Coronavirus: Information for UK employers
Coronavirus: Information for UK employers
Although the number of reported cases of coronavirus in the UK is low, the situation is quickly evolving. There are a number of risks posed by the virus that employers will need to be aware of, and it is important to remember that employers have a duty of care towards their employees and should take reasonable steps to protect the health and safety of their workforce. The below information is general guidance and employers should obtain independent legal advice for any specific actions they plan to take.
The World Health Organisation (WHO) explains that coronaviruses (CoV) are a large family of viruses that cause illness ranging from the common cold to more severe diseases such as SARS (Severe Acute Respiratory Syndrome).
The symptoms include a fever, cough, and shortness of breath. Some people may suffer from a mild illness and recover easily, while in other cases, the infection can progress to pneumonia. Symptoms can appear in as few as two days after infection or as long as 14 days.
The virus is most likely to spread from person to person through:
- direct contact with a person while they are infectious
- contact with droplets when an infected person coughs or sneezes
- touching objects or surfaces that were contaminated by droplets from secretions coughed or sneezed from an infected person with a confirmed infection.
Duty of care
Employers have a duty of care towards their employees which includes not exposing them to unnecessary risk. In this case, that may include not putting them in a position in which they could become infected by the virus without taking all reasonable precautions.
Your duty of care, where Coronavirus is concerned, may differ depending on an employee’s specific circumstances, for example, if they are older or they have underlying conditions.
It is important to remember that your employees will be worried about the virus. In addition to having a duty of care to protect health and safety, you also need to consider their wellbeing. Consider any wellbeing initiatives you have and remind employees of them, for example, an Employee Assistance Programme.
The UK government has now advised against all non-essential travel. You can keep up to date on UK developments here. This advice is under constant review and is subject to change, in particular, the list of countries.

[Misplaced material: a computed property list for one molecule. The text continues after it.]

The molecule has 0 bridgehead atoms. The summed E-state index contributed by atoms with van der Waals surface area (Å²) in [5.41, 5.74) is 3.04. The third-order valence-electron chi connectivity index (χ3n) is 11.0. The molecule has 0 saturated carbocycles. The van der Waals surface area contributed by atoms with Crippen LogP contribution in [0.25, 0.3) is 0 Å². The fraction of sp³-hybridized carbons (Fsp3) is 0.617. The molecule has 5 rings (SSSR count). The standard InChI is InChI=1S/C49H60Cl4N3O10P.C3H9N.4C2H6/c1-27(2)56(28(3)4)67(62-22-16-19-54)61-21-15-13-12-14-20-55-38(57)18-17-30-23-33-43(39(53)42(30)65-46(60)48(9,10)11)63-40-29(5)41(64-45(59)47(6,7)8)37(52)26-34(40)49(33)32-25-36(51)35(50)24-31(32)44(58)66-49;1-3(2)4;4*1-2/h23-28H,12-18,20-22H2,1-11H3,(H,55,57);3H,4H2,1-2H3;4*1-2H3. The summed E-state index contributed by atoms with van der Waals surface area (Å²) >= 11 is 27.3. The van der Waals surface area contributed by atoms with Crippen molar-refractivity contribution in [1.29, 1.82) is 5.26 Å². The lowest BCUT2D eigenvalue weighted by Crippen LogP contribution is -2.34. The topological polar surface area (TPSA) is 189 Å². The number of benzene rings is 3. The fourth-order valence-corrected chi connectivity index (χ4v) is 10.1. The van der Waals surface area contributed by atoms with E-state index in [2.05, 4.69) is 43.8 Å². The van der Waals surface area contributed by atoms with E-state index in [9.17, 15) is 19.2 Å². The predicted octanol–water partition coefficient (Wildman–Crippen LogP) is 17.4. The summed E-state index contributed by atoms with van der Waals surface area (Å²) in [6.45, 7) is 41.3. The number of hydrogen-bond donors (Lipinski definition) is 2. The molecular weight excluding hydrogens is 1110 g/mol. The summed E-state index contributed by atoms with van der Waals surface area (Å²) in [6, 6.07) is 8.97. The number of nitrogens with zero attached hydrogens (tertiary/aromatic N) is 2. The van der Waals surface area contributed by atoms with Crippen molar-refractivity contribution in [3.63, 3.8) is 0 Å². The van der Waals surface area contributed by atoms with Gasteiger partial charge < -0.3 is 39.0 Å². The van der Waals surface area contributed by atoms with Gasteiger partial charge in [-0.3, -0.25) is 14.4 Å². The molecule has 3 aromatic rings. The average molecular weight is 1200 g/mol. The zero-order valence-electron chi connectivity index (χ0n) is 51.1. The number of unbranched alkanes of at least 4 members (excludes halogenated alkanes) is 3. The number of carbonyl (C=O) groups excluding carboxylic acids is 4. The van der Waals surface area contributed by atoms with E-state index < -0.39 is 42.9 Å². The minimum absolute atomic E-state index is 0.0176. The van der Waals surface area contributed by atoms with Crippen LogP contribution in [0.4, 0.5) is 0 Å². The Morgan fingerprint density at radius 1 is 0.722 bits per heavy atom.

If an employee has a confirmed case of Coronavirus or if an employee develops symptoms and self isolates
Employees who have been confirmed to have Coronavirus or who develop a fever or a new cough should self-isolate. Statutory Sick Pay (SSP) rules are to be changed temporarily to help workers affected by the coronavirus outbreak. The government announced in the Budget 2020 last week, that statutory sick pay is now available to employees from day one of sickness.
The Government will temporarily extend SSP to cover:
- Individuals who are unable to work because they have been advised to self-isolate
- People caring for those within the same household who display COVID-19 symptoms and have been told to self-isolate
People who are sick can now get a sick note by contacting 111 instead of going to their doctor.
The Chancellor also said businesses that employ fewer than 250 staff will have the costs of statutory having to take time off work refunded for up to 14 days. And £2bn will be allocated to cover firms that lose out because the staff is off sick.
Employers who have concerns about an employee’s exposure
Where you have concerns about a non-symptomatic employee or if it is known or suspected that the employee has had contact with someone known to have the virus, then the best advice is to play it safe with a brief period of suspension on precautionary grounds.
Where you choose to suspend employees just as a precaution, you should continue to pay them their full pay unless the contract gives you a right to suspend without pay for this reason (which is unlikely).
Employees who refuse to come to work due to concerns